Carefully analyze all circuit elements on the cell-array side of the protection circuits. It’s essential that no single-component fault causes a short circuit across one or more of the cells. For example, if a capacitor is necessary across a cell for bypassing EM (electromagnetic) noise, you should use two capacitors in series to minimize the chance that component failure will short-circuit the cell. Modern lithium-ion cells can deliver large currents for long times and cause “energetic events” on a PCB if a component fault short-circuits the cell. Do not depend on the cell’s embedded overcurrent protection for this protection. Some cells lack such elements; on others, the current trip point is so high that it can damage the PCB before the cell opens. This consideration is especially important on high-parallel-cell-count batteries in which the maximum current from each cell can add to a large maximum battery current.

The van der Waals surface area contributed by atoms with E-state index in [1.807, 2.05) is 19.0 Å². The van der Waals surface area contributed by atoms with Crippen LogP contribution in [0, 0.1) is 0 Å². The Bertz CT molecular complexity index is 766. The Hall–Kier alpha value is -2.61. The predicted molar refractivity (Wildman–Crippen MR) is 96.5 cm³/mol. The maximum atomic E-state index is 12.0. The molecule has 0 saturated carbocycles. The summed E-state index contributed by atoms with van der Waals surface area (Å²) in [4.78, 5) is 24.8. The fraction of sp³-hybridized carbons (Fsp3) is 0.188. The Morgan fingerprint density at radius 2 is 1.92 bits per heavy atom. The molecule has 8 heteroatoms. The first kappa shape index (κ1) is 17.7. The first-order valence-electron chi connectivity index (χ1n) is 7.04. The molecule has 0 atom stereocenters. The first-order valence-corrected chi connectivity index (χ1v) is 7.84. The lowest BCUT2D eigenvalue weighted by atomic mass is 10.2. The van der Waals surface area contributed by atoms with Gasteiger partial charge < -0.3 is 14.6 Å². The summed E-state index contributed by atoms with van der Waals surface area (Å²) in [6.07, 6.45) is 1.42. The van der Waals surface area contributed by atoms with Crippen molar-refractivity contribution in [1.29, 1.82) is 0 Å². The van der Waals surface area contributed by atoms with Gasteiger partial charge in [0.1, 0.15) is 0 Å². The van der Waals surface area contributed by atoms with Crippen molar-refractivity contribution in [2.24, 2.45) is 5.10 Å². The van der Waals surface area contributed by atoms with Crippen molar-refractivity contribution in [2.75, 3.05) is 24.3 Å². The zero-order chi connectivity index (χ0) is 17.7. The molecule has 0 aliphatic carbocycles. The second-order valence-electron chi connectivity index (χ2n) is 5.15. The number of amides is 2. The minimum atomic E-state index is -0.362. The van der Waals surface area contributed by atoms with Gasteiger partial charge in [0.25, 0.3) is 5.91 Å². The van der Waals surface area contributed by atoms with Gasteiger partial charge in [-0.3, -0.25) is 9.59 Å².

Do not strike an electrical arc when assembling the cell array to the battery-protection electronics. Such an arc can generate high-voltage transients that can damage the gas-gauge and protection-circuit elements. This damage may allow the device to work properly during factory test and then fail in field use. Protection circuits may not always be failsafe and thus can cause the protection circuit to fail when an actual fault occurs. For this reason, you should design multiple layers of protection into the battery.
Hosts and batteries